Next to this essay, the most valuable in the book for practical wisdom are twoon the agency of feelings in the formation of habits, and on the agency of habits in the regeneration of feelings. These two essays meet the difficulties of a great many minds which are earnestly bent on self-cultivation and moral discipline. We recommend them especially to young women just entering upon the serious duties of life ; particularly if they are at all discouraged with themselves. The question between principle anā feeling is very practically considered, and satisfactorily settled, in them.

The essays on the proper use of the Retrospective Faculty, and the proper use of the Prospective Faculty, have also much practical value; though we think them not quite equal to the two preceding ones. And the essay on Country Burial Grounds displays much sweet feeling, though it is sensibility mainly excited by a doctrine in which we cannot agree. Every argument for keeping sacred the resting place of beloved dust remains, however, even to those who believe that the beloved spirits are away among the stars, no nore to assume what they laid down at death. The Summer Evening Dialogue between an Englishman and a Pole closes this series of "Moral Essays." It is very beautifully written, and satisfactorily proves to our minds at least the absurdity and inhumanity of the corn laws.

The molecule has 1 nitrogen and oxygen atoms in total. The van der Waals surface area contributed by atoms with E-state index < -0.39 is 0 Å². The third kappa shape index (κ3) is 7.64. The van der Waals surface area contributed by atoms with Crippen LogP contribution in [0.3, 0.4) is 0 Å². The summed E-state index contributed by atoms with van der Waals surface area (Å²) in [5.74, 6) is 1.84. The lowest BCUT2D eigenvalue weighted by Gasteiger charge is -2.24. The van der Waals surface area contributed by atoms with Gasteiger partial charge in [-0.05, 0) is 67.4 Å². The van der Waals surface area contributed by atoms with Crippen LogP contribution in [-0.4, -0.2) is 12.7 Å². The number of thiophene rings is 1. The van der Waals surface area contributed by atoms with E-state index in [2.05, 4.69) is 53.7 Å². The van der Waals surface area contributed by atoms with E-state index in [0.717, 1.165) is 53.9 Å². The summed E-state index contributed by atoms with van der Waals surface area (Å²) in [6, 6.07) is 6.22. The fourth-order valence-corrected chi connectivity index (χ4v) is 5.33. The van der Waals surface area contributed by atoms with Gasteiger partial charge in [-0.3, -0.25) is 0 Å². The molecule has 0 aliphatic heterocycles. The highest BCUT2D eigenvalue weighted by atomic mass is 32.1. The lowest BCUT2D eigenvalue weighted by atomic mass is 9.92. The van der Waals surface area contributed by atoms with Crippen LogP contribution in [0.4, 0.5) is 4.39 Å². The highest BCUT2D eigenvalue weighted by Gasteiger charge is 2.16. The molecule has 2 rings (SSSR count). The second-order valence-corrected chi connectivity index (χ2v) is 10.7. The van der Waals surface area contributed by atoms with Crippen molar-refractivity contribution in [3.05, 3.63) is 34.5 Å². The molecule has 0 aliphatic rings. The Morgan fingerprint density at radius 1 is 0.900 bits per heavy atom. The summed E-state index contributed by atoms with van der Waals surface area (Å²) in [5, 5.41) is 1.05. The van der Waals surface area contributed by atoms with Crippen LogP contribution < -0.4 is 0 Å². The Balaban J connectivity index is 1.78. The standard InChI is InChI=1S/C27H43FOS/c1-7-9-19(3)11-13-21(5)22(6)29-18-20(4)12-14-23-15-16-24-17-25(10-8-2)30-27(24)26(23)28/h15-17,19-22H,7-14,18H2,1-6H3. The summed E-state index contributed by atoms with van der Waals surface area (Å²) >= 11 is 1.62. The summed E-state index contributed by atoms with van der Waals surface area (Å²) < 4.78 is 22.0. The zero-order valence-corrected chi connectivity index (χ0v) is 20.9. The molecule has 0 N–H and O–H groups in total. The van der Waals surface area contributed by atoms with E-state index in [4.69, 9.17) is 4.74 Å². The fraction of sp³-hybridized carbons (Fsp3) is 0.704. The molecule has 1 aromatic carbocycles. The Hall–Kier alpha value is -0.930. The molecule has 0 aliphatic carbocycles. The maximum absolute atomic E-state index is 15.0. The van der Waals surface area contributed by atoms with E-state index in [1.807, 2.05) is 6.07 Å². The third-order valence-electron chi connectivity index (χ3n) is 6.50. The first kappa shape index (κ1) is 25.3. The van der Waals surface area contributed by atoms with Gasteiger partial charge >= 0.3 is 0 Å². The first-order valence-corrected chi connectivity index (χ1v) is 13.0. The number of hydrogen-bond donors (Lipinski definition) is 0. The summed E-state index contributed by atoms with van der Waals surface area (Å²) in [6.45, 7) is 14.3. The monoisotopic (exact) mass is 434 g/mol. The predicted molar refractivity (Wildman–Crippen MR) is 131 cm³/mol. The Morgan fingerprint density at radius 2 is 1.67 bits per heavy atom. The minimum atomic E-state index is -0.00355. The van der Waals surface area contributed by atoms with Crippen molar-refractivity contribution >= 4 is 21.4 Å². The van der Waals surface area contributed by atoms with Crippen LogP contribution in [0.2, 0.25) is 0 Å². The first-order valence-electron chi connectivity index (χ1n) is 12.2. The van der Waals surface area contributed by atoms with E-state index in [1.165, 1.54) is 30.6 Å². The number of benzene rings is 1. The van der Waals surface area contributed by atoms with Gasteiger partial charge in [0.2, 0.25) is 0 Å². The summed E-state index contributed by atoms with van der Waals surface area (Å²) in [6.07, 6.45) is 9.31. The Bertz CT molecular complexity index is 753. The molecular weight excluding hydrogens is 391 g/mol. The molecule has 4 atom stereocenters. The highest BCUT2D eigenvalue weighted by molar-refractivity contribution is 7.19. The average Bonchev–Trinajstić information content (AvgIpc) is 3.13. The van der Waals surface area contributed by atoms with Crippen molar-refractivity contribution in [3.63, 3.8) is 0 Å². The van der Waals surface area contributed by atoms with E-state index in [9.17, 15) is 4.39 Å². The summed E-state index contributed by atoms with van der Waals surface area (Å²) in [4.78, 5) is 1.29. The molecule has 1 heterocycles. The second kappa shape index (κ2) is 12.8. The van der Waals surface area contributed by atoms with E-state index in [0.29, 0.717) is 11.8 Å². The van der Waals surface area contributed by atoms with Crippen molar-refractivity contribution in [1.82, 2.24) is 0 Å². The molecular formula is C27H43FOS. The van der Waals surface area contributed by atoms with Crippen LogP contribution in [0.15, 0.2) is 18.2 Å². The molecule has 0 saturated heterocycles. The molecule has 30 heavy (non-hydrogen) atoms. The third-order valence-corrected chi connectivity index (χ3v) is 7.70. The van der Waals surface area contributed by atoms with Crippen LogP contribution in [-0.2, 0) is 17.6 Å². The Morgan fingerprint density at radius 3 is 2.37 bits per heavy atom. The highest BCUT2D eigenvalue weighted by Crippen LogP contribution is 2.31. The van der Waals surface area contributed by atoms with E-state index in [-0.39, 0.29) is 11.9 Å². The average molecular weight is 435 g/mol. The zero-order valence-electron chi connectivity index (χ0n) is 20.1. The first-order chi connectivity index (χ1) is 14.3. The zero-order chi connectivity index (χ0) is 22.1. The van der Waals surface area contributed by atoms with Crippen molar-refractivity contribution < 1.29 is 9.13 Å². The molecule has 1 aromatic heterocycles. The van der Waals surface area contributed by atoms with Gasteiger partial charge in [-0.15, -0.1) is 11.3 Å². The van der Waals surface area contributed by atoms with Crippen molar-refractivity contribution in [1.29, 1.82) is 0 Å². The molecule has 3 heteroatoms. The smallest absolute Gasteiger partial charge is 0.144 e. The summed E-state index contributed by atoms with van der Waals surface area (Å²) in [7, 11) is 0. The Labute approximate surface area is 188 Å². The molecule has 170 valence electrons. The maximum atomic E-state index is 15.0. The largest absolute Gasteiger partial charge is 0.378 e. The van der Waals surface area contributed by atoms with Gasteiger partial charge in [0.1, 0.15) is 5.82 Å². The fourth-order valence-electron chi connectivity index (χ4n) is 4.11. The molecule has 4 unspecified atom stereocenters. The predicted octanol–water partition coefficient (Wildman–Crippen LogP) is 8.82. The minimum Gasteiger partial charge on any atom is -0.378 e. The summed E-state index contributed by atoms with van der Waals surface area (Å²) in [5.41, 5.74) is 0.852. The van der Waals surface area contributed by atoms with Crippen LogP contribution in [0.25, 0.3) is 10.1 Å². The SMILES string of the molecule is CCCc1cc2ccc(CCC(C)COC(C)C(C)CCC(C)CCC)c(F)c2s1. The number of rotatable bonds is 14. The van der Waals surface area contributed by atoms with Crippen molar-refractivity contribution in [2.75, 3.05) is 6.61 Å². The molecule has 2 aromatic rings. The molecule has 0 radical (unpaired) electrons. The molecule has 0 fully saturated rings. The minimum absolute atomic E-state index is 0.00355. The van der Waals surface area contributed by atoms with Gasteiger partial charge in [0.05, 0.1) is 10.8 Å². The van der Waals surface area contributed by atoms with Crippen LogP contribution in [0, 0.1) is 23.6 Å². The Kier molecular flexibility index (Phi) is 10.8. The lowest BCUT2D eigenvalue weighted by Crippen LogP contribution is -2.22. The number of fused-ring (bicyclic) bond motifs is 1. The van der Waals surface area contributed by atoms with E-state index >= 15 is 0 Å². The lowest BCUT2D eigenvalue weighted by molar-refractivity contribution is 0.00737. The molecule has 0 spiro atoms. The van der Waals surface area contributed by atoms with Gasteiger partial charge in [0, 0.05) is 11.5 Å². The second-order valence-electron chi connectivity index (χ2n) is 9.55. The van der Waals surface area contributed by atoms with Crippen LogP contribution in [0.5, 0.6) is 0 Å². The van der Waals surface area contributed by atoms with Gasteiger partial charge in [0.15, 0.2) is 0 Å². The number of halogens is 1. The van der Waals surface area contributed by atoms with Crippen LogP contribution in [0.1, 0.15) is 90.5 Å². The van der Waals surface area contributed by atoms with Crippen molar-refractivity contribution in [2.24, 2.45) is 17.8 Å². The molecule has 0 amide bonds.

We have spoken of what Miss Martineau is, or rather have given our notion of her merits. Our sympathy and commendation have been so strongly expressed as to prove our friendship; and, therefore, we think we may avail ourselves of the privilege of friendship, so far as to say, what, in our humble opinion, she is not